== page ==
Imagine the S’-frame moves at constant velocity (see the frames above this line):
relative to the S-frame. In the S’-frame an object moves with acceleration
QUESTION: What is the acceleration in the S-frame?
Of course it has to be something like this
In order to get the relationship between both accelerations (and frames) we have to use the addition law of velocities from the previous post. Without loss of generality, we will use the rule (I) and we leave the general case as an exercise for the eager reader. We obtain:
Thus we get the first transformed component transformation for the acceleration:
For the transverse components, say ( an analogue symmetrical calculation provides ), we calculate
Some basic algebra manipulations allow us to get:
Thus, the complete transformation of accelerations between frames from S’ to S(and from S to S’) are given by the following tables:
where to obtain the second table we used the usual trick to map primed variables to unprimed variables and to map into .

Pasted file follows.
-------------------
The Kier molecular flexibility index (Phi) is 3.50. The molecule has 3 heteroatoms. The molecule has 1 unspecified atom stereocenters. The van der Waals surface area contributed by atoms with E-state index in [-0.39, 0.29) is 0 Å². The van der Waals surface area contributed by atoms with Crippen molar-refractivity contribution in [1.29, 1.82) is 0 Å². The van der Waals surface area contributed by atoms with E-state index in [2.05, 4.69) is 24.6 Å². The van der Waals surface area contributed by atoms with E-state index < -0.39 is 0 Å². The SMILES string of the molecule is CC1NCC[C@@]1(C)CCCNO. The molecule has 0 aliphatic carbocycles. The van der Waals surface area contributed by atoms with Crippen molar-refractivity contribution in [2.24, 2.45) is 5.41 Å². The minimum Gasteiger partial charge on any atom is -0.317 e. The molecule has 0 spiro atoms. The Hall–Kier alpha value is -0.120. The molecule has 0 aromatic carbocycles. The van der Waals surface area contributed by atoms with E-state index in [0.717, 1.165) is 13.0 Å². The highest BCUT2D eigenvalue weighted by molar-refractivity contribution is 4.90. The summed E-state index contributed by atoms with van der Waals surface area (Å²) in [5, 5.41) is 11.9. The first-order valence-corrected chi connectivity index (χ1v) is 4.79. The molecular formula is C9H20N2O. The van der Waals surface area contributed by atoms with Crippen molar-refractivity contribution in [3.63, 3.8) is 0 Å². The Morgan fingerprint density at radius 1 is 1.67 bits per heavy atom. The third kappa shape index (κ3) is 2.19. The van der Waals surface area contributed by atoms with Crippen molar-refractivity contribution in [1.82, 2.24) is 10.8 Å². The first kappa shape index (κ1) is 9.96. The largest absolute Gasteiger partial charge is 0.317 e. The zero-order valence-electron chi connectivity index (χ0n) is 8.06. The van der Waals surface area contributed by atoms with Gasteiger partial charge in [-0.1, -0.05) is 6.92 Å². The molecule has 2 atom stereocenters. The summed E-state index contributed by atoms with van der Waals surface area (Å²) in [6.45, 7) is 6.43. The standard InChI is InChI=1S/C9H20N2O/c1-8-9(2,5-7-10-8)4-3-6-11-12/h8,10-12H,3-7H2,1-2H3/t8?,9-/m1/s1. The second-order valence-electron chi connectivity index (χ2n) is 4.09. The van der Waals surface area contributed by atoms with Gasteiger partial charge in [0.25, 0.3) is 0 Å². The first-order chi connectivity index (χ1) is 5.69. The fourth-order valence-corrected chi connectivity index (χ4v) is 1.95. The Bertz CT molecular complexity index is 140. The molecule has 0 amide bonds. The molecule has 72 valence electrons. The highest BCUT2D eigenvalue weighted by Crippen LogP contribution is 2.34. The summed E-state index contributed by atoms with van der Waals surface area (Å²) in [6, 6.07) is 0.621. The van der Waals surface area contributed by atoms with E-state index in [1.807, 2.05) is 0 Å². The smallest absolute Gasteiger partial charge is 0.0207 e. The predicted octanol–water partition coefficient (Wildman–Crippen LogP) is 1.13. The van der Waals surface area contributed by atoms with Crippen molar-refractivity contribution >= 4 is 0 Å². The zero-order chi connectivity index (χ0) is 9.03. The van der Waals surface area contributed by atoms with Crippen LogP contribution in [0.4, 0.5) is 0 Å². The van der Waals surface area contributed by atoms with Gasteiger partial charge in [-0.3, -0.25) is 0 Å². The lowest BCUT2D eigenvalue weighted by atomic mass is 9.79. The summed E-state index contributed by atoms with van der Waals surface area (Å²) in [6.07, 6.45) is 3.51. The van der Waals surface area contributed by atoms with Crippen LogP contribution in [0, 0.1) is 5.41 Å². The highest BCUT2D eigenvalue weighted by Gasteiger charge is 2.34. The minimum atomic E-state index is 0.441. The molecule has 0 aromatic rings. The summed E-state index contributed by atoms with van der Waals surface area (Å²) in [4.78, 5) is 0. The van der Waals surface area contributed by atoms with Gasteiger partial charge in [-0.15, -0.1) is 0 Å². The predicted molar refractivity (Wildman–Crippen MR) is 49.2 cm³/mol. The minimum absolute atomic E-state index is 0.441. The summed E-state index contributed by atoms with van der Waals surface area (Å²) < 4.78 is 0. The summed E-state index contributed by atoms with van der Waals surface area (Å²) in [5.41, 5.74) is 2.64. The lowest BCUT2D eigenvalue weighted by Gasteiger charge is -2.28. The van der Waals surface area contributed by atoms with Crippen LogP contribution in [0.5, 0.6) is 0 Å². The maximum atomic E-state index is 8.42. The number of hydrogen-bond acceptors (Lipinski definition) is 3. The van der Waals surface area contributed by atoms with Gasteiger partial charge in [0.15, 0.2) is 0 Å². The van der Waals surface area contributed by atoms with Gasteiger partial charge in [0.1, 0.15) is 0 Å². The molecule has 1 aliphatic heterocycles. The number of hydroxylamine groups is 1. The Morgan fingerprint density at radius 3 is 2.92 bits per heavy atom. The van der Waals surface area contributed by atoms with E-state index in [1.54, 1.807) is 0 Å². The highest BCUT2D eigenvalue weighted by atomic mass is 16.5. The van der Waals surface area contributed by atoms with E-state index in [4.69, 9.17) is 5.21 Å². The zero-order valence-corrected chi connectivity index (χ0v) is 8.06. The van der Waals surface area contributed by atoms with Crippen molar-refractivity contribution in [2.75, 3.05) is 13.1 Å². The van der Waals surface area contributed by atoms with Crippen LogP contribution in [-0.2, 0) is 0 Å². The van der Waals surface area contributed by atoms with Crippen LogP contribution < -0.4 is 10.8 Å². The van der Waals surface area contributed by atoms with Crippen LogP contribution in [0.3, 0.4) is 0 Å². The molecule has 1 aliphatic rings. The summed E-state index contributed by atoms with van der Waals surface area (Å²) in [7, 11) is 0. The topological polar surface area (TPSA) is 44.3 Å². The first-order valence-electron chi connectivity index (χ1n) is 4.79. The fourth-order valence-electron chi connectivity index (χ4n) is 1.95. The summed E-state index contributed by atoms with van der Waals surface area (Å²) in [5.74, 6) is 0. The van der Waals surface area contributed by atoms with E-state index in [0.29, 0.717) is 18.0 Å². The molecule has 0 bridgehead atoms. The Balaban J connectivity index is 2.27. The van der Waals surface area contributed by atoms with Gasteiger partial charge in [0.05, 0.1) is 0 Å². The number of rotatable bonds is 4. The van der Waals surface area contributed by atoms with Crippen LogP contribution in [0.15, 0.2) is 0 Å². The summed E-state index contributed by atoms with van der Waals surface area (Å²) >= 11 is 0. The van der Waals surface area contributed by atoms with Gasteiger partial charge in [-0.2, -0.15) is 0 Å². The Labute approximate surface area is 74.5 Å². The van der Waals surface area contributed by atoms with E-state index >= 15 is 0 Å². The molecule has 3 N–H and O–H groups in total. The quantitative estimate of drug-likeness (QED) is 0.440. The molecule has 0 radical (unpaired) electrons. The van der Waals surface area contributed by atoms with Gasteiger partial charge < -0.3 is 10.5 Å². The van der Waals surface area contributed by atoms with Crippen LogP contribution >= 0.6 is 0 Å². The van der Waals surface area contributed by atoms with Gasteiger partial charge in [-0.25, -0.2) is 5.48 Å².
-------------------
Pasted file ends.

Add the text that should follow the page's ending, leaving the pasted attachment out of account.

One important comment is necessary in order to understand the above transformations. One could argue that the mathematical description of accelerated motions is beyond the scope of the special theory of relativity since it is a theory of inertial reference frames. THAT IDEA IS WRONG! Special Relativity (SR) IS based rather on the concept that every reference frame used for the calculations IS an inertial reference frame. It has NOTHING TO DO with accelerations between frames, and as we have showed you here, they can be calculated in the framework of SR!
In conclusion: the description of accelerated motions relative to inertial reference frames makes sense in SR and IS NOT subject to any limitation (unless, of course, you change/modify/extend the basic ideas and/or postulates of SR).